On 19 July, the Institute of Public Administration Australia (IPAA) ACT hosted its second-ever NAIDOC Week hackathon sponsored by the National Indigenous Australians Agency (NIAA). Based on our participants' vast insights, we tell the story of a better future, when government organisations have been transformed and are effectively engaging with First Nations peoples.
Facilitated by Julie-Ann Guivarra, Deputy CEO at NIAA, 70 participants from across Australia’s public sector explored how, in 2030, government agencies will draw on community knowledge, expertise, and experience to frame policy development.
From culturally responsive workplaces to community-connected positions, much will have changed in the way the public sector engages with First Nations peoples. This story is based on some of our participants’ recommendations, which will also be summarised in an upcoming report.
In 2030, from policy to program delivery, co-design is the foundation of every process, not a discretionary effort.
Government organisations empower communities to deliver services that matter to them – for example by using existing infrastructure and relationships to provide increased access. To facilitate this, governments employ community-based workers with subject-specific expertise to enable proper two-way engagement.
As they work together, government and communities trust each other as genuine partners. Governments make a regular effort to understand community issues, valuing the knowledge of elders and listening to understand, rather than respond. During this process, public sector staff don’t use public service language, instead, they are inclusive and clear in how they communicate.
In supporting this connection to community, First Nations peoples are encouraged to explore their cultural identity.
They are always supported to research their cultural roots and take this information back to their families and communities. This is also enabled by non-First Nations parents who have the opportunity to take cultural leave to support their partners and children as they explore their identity.
Rooted in the principle of stewardship, First Nations peoples are encouraged to maintain this connection with their culture through flexible working arrangements that allow them to work remotely.
More than just allowing flexible working, government organisations of the future are welcoming, accessible, and committed to diversity. As a result, hiring panels employ yarning circle recruitment approaches that highlight cultural knowledge as an asset, creating different access pathways to positions.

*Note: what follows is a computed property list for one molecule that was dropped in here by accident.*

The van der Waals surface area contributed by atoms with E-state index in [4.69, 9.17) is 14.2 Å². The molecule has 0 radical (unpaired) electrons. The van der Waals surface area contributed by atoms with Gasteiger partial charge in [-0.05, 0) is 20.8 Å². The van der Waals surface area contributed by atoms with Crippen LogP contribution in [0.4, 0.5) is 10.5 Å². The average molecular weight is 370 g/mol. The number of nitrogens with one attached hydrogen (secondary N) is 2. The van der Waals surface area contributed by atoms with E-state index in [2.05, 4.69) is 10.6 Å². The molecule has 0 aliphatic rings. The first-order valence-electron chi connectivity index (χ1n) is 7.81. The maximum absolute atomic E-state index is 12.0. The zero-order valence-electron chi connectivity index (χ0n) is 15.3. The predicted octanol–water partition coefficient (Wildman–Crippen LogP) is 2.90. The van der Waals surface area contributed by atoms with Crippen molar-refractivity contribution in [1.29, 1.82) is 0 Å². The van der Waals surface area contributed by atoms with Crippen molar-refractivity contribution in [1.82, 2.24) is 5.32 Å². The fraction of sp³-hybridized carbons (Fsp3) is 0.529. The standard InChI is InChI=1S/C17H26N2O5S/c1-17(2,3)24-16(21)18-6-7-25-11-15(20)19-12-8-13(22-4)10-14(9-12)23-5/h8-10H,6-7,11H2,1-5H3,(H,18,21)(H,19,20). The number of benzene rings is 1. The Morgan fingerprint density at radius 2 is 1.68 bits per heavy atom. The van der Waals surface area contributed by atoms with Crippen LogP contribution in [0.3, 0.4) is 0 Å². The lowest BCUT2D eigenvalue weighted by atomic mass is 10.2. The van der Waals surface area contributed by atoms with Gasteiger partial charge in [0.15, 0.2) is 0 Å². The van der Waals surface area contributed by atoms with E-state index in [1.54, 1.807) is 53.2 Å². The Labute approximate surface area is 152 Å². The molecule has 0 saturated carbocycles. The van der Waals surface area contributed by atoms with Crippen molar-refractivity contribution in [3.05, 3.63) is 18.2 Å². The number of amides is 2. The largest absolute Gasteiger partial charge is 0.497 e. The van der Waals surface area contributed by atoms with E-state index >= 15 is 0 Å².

First Nations staff are also no longer pigeon-holed – they work across identified and non-identified positions, and senior leaders have proper mechanisms in place to support them in making the most of their roles.
First Nations employees are keen to stay in the public service because their work environments are inherently culturally responsive. However, they’re also equally supported to take what they’ve learnt and return to their communities.
While more First Nations peoples are joining the public service, organisations are also appropriately remunerating them for cultural advice that isn’t part of their day-to-day role requirements.
On top of that, governments make an effort to reduce the consultation burden by creating knowledge repositories as a central source of information.
Beyond the public service, systemic advocacy is now commonplace, and governments work closely with First Nations communities and academia to develop appropriate methodologies for the evaluation of programs.
First Nations peoples no longer carry the burden of driving change alone but are instead supported by everyone.
At the top of department and agencies, secretaries now have performance indicators in their contract that relate to First Nations inclusion and engagement.
As part of a whole-of-service capability uplift, all public sector staff are developing their cultural competence and understand the burden of ‘living in two worlds’ as a First Nations person, and the risk of burnout that comes with it. This is underpinned by cultural responsiveness indicators in their performance agreements.
As allies, they actively challenge misinformation, guided by safeguarding principles, clearly understanding their responsibility but also feeling motivated to drive change.
These safeguarding frameworks are in place across the APS in 2030, setting a uniform standard of confidence, accompanied by legislative change.
This framework will support the creation of not only culturally safe but broadly safe environments, where there is oversight and accountability provided by a First Nations APS Commissioner.
All these things will have been achieved by strong long-term visions, with programs funded based on long-term models to give organisations more planning security.
First Nations engagement is now an ongoing, deeply embedded process guided by realistic and formalised goals. This forms part of a long-term commitment to working with First Nations peoples, following on from the National Agreement of Closing the Gap.
Looking towards 2050, change continues to be led by energetic leaders who are there for the long run.